Starting a business is a big step in Texas. Not only do they help the state’s economy through job creation and e-commerce, they also change the market landscape. The same can be said for small businesses in the Rio Grande Valley. If you’ve dreamt of opening a business in South Texas but have no idea where to start, the Alamo EDC has a guide to what you need in order to start your venture.
Are you looking for the best location for your business? Call the Alamo EDC to find out how we can help!
Develop a Structure
There are various business structures that yours can fall under. Understand each type and find the best one suited for your service. Choosing the right structure will have legal and tax implications:
- Sole Proprietorship – The basic type of business to establish. You alone own the company and are responsible for its debts.
- Limited Liability Company – LLCs combine a sole proprietorship with the limited liability of a corporation. Although not a corporation, they’re designed to provide the limited liability features of a corporation and the tax efficiencies and operational flexibility of a partnership.
- Cooperative – A business under cooperative structure is owned and operated for the benefit of those using its services. People form cooperatives to meet a collective need or provide a service that benefits all member-owners.
- Corporation – Sometimes referred to as C-corporations, these are for larger, more established companies with multiple employees. The corporation itself, not the shareholders that own it, is held legally liable for actions and debts.
- Partnership – A single business where two or more people share ownership is a partnership. Each partner contributes to the aspects of the business, including property and money, and is responsible for profits and debts.
- S-Corporation – S-corporations are taxed only on a personal level. An eligible corporation can avoid double taxation by electing to become an S-corporation where only the shareholders are taxed.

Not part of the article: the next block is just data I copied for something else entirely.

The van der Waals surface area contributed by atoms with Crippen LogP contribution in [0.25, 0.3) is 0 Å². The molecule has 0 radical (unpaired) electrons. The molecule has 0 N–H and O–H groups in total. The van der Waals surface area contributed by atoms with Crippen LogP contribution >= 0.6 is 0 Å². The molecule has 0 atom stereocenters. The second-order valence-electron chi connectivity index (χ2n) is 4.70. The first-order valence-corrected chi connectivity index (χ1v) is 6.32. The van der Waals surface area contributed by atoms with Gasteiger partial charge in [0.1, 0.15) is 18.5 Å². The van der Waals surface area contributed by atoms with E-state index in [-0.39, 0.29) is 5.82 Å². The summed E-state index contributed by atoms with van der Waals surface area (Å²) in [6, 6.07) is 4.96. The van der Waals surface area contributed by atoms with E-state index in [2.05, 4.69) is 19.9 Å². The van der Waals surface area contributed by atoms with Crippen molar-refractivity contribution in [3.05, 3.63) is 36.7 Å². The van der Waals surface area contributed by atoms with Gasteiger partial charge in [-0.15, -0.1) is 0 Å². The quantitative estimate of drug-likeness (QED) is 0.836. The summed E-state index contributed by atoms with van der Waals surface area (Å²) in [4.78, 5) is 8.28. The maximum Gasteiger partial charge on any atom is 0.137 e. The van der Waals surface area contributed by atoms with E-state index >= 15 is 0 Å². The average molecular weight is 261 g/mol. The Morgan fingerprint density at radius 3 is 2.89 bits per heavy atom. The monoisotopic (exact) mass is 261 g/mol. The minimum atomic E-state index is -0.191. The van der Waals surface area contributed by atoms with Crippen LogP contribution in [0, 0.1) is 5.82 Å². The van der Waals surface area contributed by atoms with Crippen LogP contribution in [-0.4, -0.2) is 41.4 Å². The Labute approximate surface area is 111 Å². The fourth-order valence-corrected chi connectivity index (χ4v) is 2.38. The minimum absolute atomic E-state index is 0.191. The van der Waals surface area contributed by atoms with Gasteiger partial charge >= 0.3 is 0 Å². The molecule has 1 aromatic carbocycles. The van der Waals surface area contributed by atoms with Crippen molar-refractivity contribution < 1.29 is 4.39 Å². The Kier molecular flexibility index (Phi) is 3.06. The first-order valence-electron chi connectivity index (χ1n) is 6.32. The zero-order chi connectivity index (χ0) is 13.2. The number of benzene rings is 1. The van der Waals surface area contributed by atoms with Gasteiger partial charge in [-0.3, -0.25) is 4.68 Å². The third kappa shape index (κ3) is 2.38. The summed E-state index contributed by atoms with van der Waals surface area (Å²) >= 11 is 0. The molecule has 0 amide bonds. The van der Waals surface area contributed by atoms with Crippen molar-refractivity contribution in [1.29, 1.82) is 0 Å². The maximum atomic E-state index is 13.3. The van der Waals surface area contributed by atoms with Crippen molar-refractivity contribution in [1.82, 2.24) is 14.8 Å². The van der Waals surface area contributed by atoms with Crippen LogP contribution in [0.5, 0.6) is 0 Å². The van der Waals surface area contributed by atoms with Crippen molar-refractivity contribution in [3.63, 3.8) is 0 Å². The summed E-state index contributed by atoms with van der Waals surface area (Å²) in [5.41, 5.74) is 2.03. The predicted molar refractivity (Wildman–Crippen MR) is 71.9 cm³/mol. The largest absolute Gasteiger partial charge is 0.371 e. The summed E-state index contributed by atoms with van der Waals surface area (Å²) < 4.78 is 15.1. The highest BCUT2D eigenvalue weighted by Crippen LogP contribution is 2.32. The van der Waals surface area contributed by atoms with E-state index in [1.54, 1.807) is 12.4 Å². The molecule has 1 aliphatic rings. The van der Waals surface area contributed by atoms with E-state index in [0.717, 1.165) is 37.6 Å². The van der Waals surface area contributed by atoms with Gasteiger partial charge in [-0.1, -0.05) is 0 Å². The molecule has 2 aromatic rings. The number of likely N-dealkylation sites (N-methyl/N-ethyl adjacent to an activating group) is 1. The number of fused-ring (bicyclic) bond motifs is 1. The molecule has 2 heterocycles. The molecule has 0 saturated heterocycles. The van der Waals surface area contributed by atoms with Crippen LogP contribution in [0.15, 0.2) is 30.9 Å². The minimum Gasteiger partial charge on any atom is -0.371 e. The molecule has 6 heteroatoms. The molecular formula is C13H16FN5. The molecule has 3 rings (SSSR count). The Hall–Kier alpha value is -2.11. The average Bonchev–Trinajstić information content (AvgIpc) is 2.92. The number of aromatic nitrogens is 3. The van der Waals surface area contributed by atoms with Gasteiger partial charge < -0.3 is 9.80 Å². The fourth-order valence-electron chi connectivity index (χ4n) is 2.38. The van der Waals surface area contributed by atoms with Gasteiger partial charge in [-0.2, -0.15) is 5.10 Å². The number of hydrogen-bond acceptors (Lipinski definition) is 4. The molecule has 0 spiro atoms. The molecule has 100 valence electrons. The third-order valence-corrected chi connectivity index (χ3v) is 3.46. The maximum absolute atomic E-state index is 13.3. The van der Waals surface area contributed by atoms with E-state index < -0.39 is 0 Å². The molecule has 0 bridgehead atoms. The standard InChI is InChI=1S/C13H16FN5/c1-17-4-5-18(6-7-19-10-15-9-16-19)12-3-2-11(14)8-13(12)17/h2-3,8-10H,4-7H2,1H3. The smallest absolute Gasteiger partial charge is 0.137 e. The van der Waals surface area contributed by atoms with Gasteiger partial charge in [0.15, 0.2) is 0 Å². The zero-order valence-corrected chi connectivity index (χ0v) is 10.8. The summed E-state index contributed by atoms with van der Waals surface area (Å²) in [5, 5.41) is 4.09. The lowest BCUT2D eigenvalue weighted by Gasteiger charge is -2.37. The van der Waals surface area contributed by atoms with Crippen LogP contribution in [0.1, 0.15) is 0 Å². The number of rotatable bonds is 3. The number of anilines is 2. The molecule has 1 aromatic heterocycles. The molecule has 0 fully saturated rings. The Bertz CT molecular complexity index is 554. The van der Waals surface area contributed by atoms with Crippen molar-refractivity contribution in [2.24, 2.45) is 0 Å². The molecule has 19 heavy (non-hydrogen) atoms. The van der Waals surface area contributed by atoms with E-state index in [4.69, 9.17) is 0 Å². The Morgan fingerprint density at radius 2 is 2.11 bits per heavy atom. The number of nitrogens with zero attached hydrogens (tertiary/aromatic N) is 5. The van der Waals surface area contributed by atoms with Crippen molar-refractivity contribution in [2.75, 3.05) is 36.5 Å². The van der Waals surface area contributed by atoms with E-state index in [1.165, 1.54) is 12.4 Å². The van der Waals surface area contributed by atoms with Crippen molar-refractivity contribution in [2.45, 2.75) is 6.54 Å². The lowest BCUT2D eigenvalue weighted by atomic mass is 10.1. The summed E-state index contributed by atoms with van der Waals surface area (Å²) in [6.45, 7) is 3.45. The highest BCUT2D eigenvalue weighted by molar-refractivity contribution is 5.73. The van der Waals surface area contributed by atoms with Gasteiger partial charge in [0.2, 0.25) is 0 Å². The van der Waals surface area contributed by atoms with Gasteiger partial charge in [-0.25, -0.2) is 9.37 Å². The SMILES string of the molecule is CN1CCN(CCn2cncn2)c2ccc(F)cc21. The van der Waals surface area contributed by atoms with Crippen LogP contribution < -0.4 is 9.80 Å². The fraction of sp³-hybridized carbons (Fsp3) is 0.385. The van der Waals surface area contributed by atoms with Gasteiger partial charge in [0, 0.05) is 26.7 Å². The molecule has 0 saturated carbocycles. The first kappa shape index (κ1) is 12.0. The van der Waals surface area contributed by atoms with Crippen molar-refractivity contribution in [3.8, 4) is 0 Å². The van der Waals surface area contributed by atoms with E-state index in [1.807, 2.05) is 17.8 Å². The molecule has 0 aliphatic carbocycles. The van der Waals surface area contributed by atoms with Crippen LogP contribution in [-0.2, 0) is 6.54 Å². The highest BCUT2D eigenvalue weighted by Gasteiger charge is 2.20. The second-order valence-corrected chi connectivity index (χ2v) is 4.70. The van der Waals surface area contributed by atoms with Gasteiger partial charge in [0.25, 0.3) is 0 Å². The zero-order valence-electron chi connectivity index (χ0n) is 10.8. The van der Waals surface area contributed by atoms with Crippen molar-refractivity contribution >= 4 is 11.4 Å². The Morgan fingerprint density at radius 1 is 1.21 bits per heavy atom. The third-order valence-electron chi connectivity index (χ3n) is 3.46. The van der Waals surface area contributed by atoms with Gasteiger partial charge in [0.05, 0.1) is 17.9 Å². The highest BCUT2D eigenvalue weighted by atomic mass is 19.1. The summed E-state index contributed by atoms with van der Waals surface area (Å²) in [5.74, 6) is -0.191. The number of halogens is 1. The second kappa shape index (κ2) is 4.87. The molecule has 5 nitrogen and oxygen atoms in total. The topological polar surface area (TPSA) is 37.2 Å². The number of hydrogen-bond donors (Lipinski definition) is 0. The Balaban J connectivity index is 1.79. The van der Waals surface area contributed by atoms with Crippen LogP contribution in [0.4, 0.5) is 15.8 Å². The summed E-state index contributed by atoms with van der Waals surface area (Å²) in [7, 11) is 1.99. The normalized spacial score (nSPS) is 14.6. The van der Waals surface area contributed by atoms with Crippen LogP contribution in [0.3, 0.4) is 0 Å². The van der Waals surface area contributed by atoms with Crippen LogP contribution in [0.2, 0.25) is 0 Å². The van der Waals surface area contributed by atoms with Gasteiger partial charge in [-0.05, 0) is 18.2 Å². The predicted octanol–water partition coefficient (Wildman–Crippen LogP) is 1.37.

Fill Out the Proper Paperwork
After planning and consideration, register your business’ name. This is a key step to legally obtain financial aid or other resources if eligible. There are different forms to file depending on your business structure. You must file the name with the county clerk and register it with the Secretary of State. You can find more information on filing your business name in Texas here.
Obtain Licenses and Permits
If you are opening a restaurant or business within city limits, there are a number of regulatory agencies that you may need to contact based on your service. To ensure that all permit requirements are met, contact your local county and city governments. For example, if you’re opening a restaurant in Alamo, it is essential to contact the EDC, City Planning Division or Inspections Department.
Request Your Employer Identification Number (EIN)
The IRS uses an EIN as a social security number for businesses. This keeps tabs on your personal tax filings and is useful for establishing business credit, opening business checking accounts and filing your employee’s tax withholdings. You can find out more about obtaining your EIN number at the IRS website.
State and City Tax Responsibilities
Your business is also accountable for state, city and employment tax responsibilities. This is an important process that ensures your business fully complies with various overlapping tax responsibilities. Visit the Texas Comptroller office located in the Chase Tower in McAllen, or for more information, visit this link.
Opening Your Business in Alamo
Alamo has been assisting the Rio Grande Valley with businesses and attractions for visitors and residents alike. Minutes away from McAllen, Edinburg and Mission, Alamo serves as the top birding destination in the United States. As part of the fastest growing Metropolitan Statistical Area in Texas, Alamo also benefits from international markets, visitors and residents because of its low cost of living. With a daily traffic count of 119,480, a retail demand of over $500 million, 400 acres of availability and a young, bilingual skilled workforce, opening your business in Alamo can be beneficial.
When looking for incentives for your business in South Texas, the Alamo EDC will do its best to see yours succeed. We provide various incentives such as:
- The USDA-Rural Development: Intermediary Relending Program (IRP)
- The USDA-Rural Development: Rural Business Enterprise Grant (RBEG)
- Tax Increment Reinvestment Zones (TIRZ)
- Various Grants
Let’s Do Business
Whether you’re relocating a commercial effort or are venturing to start your own company in South Texas, the Alamo EDC can help get your business into a prime location. Through collaboration and innovation, our economic assisting efforts can help your business get through the first hurdle of becoming something bigger. Contact us in Alamo today!